HOSPITALS in England are failing to keep pace with rising demand and increasingly complex patient needs, according to a report from the Royal College of Physicians.
It said there are a third fewer general and acute beds now than there were 25 years ago despite a 37 per cent rise in emergency admissions in the past 10 years.
This comes amid a backdrop of changing patient needs as nearly two-thirds (65 per cent) of people admitted to hospital are over 65. An increasing number are frail or have dementia. The report, Hospitals on the edge? The time for action, says hospital buildings, services and staff are often not equipped to deal with those with multiple, complex needs.
The RCP has said this is having “detrimental effects on patient care”, warning that acute hospital care could be “on the brink of collapse”.
RCP members have named a lack of continuity of care as their biggest concern about the current health service. The report said it is also not uncommon for patients, particularly older patients, to be moved four or five times during a hospital stay, often with incomplete notes and no formal handover.
The college is calling for a redesign of services to “better meet patients’ needs” which may include concentrating hospital services in fewer, larger sites that would be able to provide excellent care round-the-clock, seven days a week.
Community services must also be improved as many patients end up in hospital due to a lack of help close to home. This includes improved access to GP out-of-hours care.
RCP president Sir Richard Thompson said: “One doctor told me that his trust does not function well at night or at the weekend and he is ‘relieved’ that nothing catastrophic has happened when he arrives at work on Monday morning. This is no way to run a health service. Excellent care must be available to patients at all times of the day and night.”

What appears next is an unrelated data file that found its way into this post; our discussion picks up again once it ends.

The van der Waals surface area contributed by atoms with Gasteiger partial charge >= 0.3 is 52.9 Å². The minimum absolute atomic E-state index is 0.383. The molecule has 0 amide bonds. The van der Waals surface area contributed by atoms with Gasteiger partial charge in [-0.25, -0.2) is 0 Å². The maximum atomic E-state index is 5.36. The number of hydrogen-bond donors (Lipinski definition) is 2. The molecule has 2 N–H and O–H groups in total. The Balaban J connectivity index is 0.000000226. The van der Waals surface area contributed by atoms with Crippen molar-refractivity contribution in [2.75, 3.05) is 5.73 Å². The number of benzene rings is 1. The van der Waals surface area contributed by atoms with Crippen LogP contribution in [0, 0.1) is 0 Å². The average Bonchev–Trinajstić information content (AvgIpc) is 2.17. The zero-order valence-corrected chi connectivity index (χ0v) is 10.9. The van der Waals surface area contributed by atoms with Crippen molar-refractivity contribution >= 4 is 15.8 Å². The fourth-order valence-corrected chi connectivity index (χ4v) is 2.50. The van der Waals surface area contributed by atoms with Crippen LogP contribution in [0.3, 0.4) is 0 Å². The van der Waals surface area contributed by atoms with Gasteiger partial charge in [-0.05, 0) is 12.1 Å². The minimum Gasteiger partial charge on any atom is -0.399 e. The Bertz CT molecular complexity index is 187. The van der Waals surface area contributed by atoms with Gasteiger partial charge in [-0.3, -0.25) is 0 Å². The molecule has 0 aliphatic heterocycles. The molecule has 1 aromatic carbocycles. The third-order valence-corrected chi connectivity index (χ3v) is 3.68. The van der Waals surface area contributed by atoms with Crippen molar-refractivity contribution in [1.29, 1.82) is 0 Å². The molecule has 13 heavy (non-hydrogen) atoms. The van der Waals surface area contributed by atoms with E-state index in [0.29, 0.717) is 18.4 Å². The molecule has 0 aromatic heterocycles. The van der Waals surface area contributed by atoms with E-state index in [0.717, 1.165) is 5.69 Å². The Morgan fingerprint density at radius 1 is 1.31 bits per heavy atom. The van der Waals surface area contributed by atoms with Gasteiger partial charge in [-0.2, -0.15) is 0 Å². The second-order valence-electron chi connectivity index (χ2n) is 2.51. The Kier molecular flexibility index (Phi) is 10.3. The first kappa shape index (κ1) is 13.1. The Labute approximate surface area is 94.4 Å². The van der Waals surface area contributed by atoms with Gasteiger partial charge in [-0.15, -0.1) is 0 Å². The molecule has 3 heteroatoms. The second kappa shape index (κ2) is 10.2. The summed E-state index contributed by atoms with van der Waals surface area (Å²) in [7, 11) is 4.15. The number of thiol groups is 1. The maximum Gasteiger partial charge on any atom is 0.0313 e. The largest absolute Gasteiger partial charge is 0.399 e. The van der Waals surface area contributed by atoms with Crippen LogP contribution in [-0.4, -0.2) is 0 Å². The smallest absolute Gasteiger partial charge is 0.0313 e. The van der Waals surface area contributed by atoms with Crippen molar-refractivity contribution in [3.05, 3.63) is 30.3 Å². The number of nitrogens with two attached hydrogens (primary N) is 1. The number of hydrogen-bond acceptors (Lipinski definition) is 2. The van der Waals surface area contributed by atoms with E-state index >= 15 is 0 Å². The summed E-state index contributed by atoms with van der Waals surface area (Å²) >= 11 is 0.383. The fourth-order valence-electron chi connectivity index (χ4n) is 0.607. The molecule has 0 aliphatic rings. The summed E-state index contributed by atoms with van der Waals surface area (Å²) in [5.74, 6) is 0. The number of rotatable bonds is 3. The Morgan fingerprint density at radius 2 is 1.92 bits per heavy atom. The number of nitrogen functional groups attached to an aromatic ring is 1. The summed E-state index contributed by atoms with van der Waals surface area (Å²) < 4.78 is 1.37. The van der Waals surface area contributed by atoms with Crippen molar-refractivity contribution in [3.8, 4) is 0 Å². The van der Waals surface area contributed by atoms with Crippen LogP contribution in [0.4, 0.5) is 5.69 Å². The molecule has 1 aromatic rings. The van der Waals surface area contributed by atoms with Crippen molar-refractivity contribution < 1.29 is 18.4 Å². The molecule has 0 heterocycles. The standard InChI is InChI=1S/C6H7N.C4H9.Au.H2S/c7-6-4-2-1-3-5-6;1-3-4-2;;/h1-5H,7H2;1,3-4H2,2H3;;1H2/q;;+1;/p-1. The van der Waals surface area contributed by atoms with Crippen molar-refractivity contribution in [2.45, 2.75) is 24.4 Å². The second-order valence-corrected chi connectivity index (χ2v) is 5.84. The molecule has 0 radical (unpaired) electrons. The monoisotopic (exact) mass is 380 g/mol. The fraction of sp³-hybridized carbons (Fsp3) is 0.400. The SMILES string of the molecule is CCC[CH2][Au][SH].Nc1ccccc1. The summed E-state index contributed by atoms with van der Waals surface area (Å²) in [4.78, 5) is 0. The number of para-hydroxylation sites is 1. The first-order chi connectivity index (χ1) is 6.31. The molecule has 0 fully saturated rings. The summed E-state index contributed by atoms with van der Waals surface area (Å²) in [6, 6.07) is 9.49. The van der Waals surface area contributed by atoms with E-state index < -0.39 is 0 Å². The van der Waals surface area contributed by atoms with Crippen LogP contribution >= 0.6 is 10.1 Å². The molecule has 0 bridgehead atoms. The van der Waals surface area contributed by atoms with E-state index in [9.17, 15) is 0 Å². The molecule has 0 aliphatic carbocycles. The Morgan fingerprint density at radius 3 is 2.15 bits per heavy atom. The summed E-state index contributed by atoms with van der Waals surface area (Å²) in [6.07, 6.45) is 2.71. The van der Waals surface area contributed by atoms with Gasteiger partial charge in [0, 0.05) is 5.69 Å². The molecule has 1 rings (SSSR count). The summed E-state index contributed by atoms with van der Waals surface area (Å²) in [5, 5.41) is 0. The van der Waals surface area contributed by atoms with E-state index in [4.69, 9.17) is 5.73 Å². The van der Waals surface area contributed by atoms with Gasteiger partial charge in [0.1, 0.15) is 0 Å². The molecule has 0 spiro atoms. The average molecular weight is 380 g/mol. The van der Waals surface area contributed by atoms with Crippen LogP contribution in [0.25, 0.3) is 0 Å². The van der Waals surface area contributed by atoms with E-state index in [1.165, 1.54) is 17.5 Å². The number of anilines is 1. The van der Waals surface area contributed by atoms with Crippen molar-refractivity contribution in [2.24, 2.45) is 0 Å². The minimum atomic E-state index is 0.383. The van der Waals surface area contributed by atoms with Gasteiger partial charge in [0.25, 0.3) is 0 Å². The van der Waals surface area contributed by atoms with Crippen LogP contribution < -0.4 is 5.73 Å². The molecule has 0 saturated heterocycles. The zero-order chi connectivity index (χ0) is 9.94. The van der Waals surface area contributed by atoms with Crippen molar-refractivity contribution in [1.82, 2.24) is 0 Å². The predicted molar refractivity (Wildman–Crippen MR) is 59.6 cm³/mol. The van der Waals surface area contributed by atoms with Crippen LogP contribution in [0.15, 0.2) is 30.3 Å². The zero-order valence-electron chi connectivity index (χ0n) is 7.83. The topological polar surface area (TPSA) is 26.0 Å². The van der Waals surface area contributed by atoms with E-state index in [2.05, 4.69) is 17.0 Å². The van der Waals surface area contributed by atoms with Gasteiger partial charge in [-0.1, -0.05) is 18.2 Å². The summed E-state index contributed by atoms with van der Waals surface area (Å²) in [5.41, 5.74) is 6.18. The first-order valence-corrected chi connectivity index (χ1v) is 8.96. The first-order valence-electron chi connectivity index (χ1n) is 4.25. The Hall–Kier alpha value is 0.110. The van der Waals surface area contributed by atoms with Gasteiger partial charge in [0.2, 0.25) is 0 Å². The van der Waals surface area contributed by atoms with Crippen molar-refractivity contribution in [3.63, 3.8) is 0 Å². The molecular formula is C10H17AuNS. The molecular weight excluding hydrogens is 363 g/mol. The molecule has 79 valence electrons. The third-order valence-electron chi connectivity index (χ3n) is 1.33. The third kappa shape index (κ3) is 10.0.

He said “drastic changes” are needed and called on the government, the medical profession and the wider NHS to work together to address the problems. He added that the RCP has set up the “groundbreaking” Future Hospital Commission to look for ways to improve processes and standards for treating medical inpatients.
Responding to the report, health minister Dr Dan Poulter told BBC News: “It is completely wrong to suggest that the NHS cannot cope - the NHS only uses approximately 85 per cent of the beds it has available, and more and more patients are being treated out of hospital, in the community or at home.
"But it is true that the NHS needs fundamental reform to cope with the challenges of the future. To truly provide dignity in care for older people, we need to see even more care out of hospitals. That's why we are modernising the NHS and putting the people who best understand patient's needs, doctors and nurses, in charge."